From this moment, all of my previous work with respect to queer psyche suddenly felt inadequate. Was multiplicity in psyche queer? How could one even know, when queer psyche itself felt like Jell-O, always moving and moderately cohesive. It felt as if the container I had been using to hold the construct of queer psyche was not extensive enough to hold this amorphous construct to be accurate. I needed to break it all down from the beginning.

Breaking it down: The basics

The term “queer” is defined by Oxford Dictionaries as “odd, strange, unusual, funny or peculiar” as well as “an umbrella term for a coalition of culturally marginal sexual self-identifications” (Jagose 91). It is of note that the term “queer” refers to “nothing in particular,” resulting in the notion that the “fundamental indeterminacy makes queer a difficult object of study; always ambiguous, always relational” (Jagose 96).

Judith Halberstam’s In a Queer Time and Place: Transgender Bodies, Subcultural Lives defines “queer” as non-normative logics and organizations of community, sexual identity, embodiment and activity in space and time that specifically emerge within postmodernism and transcend “bourgeois reproduction and family, longevity, risk/safety and inheritance” (6). Halberstam indicates that queer time and space are critical to the understanding of queer subcultures as a whole, in that queer life modes, existing outside of heteronormative timelines, offer an alternative to living within the parameters of child-rearing practices.

The term psyche, derived from the Greek psȳchḗ, meaning literally “to breathe,” refers to the construct of “the mind, soul or human spirit” (“Psyche” Psyche, represented in both Latin and Greek mythology as a beautiful woman, is made immortal by the love of the Greek God Eros, also known as Cupid. Pictorially represented as a butterfly, the concept of the psyche in modern psychology references the center of “thought, feeling, and motivations consciously and unconsciously directing the body’s reactions to its social and physical environment” (“Psyche” The New Dictionary).

According to Craig Chalquist in the article “What is Depth Psychology,” psyche is more indicative of a process, “a verb rather than a noun,” existing as simultaneously conscious and unconscious. He indicates that “the unconscious, in turn, contains repressed experiences and other personal-level issues in its ‘upper’ layers and “transpersonal” (i.e. collective, non-I, archetypal) forces in its depths.”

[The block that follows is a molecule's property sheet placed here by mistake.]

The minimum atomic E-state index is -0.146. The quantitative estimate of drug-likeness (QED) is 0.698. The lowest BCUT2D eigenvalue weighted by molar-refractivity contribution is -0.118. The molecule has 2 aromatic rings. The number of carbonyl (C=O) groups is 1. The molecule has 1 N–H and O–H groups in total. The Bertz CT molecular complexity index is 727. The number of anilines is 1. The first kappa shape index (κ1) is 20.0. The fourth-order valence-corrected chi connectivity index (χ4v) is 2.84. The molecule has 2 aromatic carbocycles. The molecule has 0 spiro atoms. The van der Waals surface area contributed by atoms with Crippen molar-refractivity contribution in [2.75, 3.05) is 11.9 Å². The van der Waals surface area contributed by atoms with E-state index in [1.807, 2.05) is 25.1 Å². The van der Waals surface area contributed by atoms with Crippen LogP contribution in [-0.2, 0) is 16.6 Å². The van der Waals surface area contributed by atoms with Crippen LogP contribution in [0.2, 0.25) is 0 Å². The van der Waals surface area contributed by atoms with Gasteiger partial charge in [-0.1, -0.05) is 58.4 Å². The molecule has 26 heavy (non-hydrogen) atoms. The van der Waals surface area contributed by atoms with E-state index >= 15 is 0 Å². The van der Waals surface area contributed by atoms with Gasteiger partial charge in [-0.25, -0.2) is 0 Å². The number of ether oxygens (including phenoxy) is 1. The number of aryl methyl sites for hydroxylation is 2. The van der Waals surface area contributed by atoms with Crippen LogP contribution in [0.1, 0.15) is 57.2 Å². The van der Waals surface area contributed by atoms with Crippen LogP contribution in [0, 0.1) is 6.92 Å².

In order to utilize the most expansive definition of the term, for the purposes of this discussion, the term “queer psyche” refers to the process of a fluid and evolving construct of soul, mind, and/or consciousness which has the potential to incorporate all facets of life including time, systemic structures, attitudes, and ideas that are not associated with heteronormativity. This is inclusive of sexuality, sexual expression, and gender identification, but is not limited to it.

Transcending the binary, transcending the singularity?

One of the primary tenets of queerness as a construct is the notion of a gender-sexuality spectrum. Non-binary genderedness can be understood as a conceptualization of being and consciousness whereby the illusory nature of the separation between genders dissolves, creating individuality that can be differentiated but not split. Non-binary genderedness assumes the differentiation between biological sexes is a static chromosomal characteristic, as opposed to gender, a fluid sociological construct (Blackmore 3).

The manifestation of non-binary genderedness, according to Edwin Johnson in the book Gay Spirituality: The Role of Gay Identity in the Transformation of Human Consciousness, is referred to as spiritual androgyny (123). Spiritual androgyny, or the ability of consciousness to incorporate and therefore overcome opposites, is present within the queer individual. This “potent blend of male strength and competence with female sensitivity and feeling” makes a more complex and fascinating human being (124). At this juncture, I have found no reference for or against multiplicity being a component of spiritual androgyny.

According to Mark Thompson in his book Gay Spirit: Myth and Meaning, nonbinary genderedness and the ability to transcend polarities have been an honored and integral component of queer individuals historically across a variety of cultures. Named bote by the Crow Indians of Montana, nadle by the Navajo, and lhamana by the Zunis of New Mexico, these “two-spirited” individuals have been revered for their capacity to embrace characteristics of their non-biological sex (53). Within indigenous cultures native to the Americas, cross-dressing often meant “entering a magical state involving taking on a persona or spirit of a god,” as well as assuming a variety of roles such as healers, leaders, and mediators of spiritual life (67).